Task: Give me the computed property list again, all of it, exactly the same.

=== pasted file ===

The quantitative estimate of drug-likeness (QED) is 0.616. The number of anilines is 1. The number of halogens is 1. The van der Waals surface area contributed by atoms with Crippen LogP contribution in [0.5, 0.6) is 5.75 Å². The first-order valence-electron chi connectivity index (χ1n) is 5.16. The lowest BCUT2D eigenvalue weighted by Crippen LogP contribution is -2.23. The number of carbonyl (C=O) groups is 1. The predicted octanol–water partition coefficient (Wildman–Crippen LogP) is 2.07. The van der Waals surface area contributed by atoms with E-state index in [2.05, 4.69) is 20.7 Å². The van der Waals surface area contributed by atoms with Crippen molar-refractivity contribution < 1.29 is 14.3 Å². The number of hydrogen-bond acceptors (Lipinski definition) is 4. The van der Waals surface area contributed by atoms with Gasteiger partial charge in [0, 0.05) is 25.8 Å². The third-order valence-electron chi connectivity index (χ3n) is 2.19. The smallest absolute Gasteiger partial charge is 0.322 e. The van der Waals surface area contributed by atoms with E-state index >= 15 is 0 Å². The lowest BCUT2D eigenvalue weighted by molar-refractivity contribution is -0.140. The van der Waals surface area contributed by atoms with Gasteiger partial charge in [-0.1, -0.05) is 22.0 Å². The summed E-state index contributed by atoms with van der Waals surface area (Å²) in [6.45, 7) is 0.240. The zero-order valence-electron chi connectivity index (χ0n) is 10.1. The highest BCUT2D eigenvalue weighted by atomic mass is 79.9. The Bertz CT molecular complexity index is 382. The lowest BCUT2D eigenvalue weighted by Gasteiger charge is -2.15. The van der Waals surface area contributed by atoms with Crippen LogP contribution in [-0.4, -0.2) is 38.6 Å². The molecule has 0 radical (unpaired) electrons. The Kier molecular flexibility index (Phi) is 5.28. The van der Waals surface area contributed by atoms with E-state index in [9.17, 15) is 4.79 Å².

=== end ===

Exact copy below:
The quantitative estimate of drug-likeness (QED) is 0.616. The number of anilines is 1. The number of halogens is 1. The van der Waals surface area contributed by atoms with Crippen LogP contribution in [0.5, 0.6) is 5.75 Å². The first-order valence-electron chi connectivity index (χ1n) is 5.16. The lowest BCUT2D eigenvalue weighted by Crippen LogP contribution is -2.23. The number of carbonyl (C=O) groups is 1. The predicted octanol–water partition coefficient (Wildman–Crippen LogP) is 2.07. The van der Waals surface area contributed by atoms with E-state index in [2.05, 4.69) is 20.7 Å². The van der Waals surface area contributed by atoms with Crippen molar-refractivity contribution < 1.29 is 14.3 Å². The number of hydrogen-bond acceptors (Lipinski definition) is 4. The van der Waals surface area contributed by atoms with Gasteiger partial charge in [0, 0.05) is 25.8 Å². The third-order valence-electron chi connectivity index (χ3n) is 2.19. The smallest absolute Gasteiger partial charge is 0.322 e. The van der Waals surface area contributed by atoms with E-state index >= 15 is 0 Å². The lowest BCUT2D eigenvalue weighted by molar-refractivity contribution is -0.140. The van der Waals surface area contributed by atoms with Gasteiger partial charge in [-0.1, -0.05) is 22.0 Å². The summed E-state index contributed by atoms with van der Waals surface area (Å²) in [6.45, 7) is 0.240. The zero-order valence-electron chi connectivity index (χ0n) is 10.1. The highest BCUT2D eigenvalue weighted by atomic mass is 79.9. The Bertz CT molecular complexity index is 382. The lowest BCUT2D eigenvalue weighted by Gasteiger charge is -2.15. The van der Waals surface area contributed by atoms with Crippen LogP contribution in [-0.4, -0.2) is 38.6 Å². The molecule has 0 radical (unpaired) electrons. The Kier molecular flexibility index (Phi) is 5.28. The van der Waals surface area contributed by atoms with E-state index in [9.17, 15) is 4.79 Å².